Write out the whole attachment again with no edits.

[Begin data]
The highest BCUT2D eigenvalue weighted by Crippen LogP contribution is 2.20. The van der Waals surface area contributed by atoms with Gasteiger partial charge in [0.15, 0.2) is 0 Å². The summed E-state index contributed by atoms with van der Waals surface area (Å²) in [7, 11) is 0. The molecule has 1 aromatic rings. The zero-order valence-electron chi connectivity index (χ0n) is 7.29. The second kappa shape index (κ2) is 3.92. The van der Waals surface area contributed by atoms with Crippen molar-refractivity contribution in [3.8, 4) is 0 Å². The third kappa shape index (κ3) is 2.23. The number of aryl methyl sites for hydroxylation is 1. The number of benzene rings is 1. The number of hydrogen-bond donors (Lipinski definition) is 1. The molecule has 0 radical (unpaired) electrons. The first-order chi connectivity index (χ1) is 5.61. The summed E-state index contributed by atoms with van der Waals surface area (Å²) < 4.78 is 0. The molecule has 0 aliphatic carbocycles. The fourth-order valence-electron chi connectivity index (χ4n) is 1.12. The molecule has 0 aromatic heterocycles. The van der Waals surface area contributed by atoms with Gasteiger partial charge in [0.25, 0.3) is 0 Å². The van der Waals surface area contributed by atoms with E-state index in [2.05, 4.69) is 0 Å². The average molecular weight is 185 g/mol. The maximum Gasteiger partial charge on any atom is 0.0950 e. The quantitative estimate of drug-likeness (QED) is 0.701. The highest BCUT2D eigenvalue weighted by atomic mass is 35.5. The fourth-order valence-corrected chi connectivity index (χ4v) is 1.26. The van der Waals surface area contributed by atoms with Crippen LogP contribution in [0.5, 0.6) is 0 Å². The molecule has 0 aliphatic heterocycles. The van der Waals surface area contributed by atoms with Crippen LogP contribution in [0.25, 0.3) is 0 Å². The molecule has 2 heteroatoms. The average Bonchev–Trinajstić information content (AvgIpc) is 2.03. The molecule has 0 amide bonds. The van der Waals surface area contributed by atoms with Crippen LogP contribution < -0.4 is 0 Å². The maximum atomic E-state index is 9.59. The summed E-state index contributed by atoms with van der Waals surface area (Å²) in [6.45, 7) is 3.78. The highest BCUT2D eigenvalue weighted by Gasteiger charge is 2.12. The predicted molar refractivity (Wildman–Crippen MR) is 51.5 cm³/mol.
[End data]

The highest BCUT2D eigenvalue weighted by Crippen LogP contribution is 2.20. The van der Waals surface area contributed by atoms with Gasteiger partial charge in [0.15, 0.2) is 0 Å². The summed E-state index contributed by atoms with van der Waals surface area (Å²) in [7, 11) is 0. The molecule has 1 aromatic rings. The zero-order valence-electron chi connectivity index (χ0n) is 7.29. The second kappa shape index (κ2) is 3.92. The van der Waals surface area contributed by atoms with Crippen molar-refractivity contribution in [3.8, 4) is 0 Å². The third kappa shape index (κ3) is 2.23. The number of aryl methyl sites for hydroxylation is 1. The number of benzene rings is 1. The number of hydrogen-bond donors (Lipinski definition) is 1. The molecule has 0 radical (unpaired) electrons. The first-order chi connectivity index (χ1) is 5.61. The summed E-state index contributed by atoms with van der Waals surface area (Å²) < 4.78 is 0. The molecule has 0 aliphatic carbocycles. The fourth-order valence-electron chi connectivity index (χ4n) is 1.12. The molecule has 0 aromatic heterocycles. The van der Waals surface area contributed by atoms with Gasteiger partial charge in [0.25, 0.3) is 0 Å². The van der Waals surface area contributed by atoms with E-state index in [2.05, 4.69) is 0 Å². The average molecular weight is 185 g/mol. The maximum Gasteiger partial charge on any atom is 0.0950 e. The quantitative estimate of drug-likeness (QED) is 0.701. The highest BCUT2D eigenvalue weighted by atomic mass is 35.5. The fourth-order valence-corrected chi connectivity index (χ4v) is 1.26. The van der Waals surface area contributed by atoms with Crippen LogP contribution in [0.5, 0.6) is 0 Å². The molecule has 0 aliphatic heterocycles. The van der Waals surface area contributed by atoms with Crippen LogP contribution in [0.25, 0.3) is 0 Å². The molecule has 2 heteroatoms. The average Bonchev–Trinajstić information content (AvgIpc) is 2.03. The molecule has 0 amide bonds. The van der Waals surface area contributed by atoms with Crippen LogP contribution < -0.4 is 0 Å². The maximum atomic E-state index is 9.59. The summed E-state index contributed by atoms with van der Waals surface area (Å²) in [6.45, 7) is 3.78. The highest BCUT2D eigenvalue weighted by Gasteiger charge is 2.12. The predicted molar refractivity (Wildman–Crippen MR) is 51.5 cm³/mol.